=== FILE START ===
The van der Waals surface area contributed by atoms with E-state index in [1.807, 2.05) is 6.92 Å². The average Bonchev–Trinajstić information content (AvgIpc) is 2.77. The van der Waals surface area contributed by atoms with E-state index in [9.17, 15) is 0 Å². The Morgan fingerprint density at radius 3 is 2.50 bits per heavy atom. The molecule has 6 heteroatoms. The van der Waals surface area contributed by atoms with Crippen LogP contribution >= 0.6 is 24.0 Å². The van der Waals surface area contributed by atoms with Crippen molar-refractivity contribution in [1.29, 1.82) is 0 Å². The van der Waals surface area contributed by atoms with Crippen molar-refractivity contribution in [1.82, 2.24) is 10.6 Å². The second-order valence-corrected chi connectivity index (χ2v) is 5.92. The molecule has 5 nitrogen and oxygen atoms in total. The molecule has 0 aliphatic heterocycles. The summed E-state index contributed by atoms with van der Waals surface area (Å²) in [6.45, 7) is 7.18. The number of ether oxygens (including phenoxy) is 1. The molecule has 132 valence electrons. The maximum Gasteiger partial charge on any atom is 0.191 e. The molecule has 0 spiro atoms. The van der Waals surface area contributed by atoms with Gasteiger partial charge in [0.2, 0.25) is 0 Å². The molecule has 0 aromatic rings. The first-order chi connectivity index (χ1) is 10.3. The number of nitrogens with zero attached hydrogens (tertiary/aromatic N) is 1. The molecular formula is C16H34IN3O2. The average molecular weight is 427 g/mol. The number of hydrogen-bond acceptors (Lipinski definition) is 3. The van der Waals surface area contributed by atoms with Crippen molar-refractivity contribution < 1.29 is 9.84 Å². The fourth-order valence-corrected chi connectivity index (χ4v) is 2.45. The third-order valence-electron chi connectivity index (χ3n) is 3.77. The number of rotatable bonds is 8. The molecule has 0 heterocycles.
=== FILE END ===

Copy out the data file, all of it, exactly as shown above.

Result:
The van der Waals surface area contributed by atoms with E-state index in [1.807, 2.05) is 6.92 Å². The average Bonchev–Trinajstić information content (AvgIpc) is 2.77. The van der Waals surface area contributed by atoms with E-state index in [9.17, 15) is 0 Å². The Morgan fingerprint density at radius 3 is 2.50 bits per heavy atom. The molecule has 6 heteroatoms. The van der Waals surface area contributed by atoms with Crippen LogP contribution >= 0.6 is 24.0 Å². The van der Waals surface area contributed by atoms with Crippen molar-refractivity contribution in [1.29, 1.82) is 0 Å². The van der Waals surface area contributed by atoms with Crippen molar-refractivity contribution in [1.82, 2.24) is 10.6 Å². The second-order valence-corrected chi connectivity index (χ2v) is 5.92. The molecule has 5 nitrogen and oxygen atoms in total. The molecule has 0 aliphatic heterocycles. The summed E-state index contributed by atoms with van der Waals surface area (Å²) in [6.45, 7) is 7.18. The number of ether oxygens (including phenoxy) is 1. The molecule has 132 valence electrons. The maximum Gasteiger partial charge on any atom is 0.191 e. The molecule has 0 spiro atoms. The van der Waals surface area contributed by atoms with Gasteiger partial charge in [0.2, 0.25) is 0 Å². The molecule has 0 aromatic rings. The first-order chi connectivity index (χ1) is 10.3. The number of nitrogens with zero attached hydrogens (tertiary/aromatic N) is 1. The molecular formula is C16H34IN3O2. The average molecular weight is 427 g/mol. The number of hydrogen-bond acceptors (Lipinski definition) is 3. The van der Waals surface area contributed by atoms with Crippen molar-refractivity contribution < 1.29 is 9.84 Å². The fourth-order valence-corrected chi connectivity index (χ4v) is 2.45. The third-order valence-electron chi connectivity index (χ3n) is 3.77. The number of rotatable bonds is 8. The molecule has 0 heterocycles.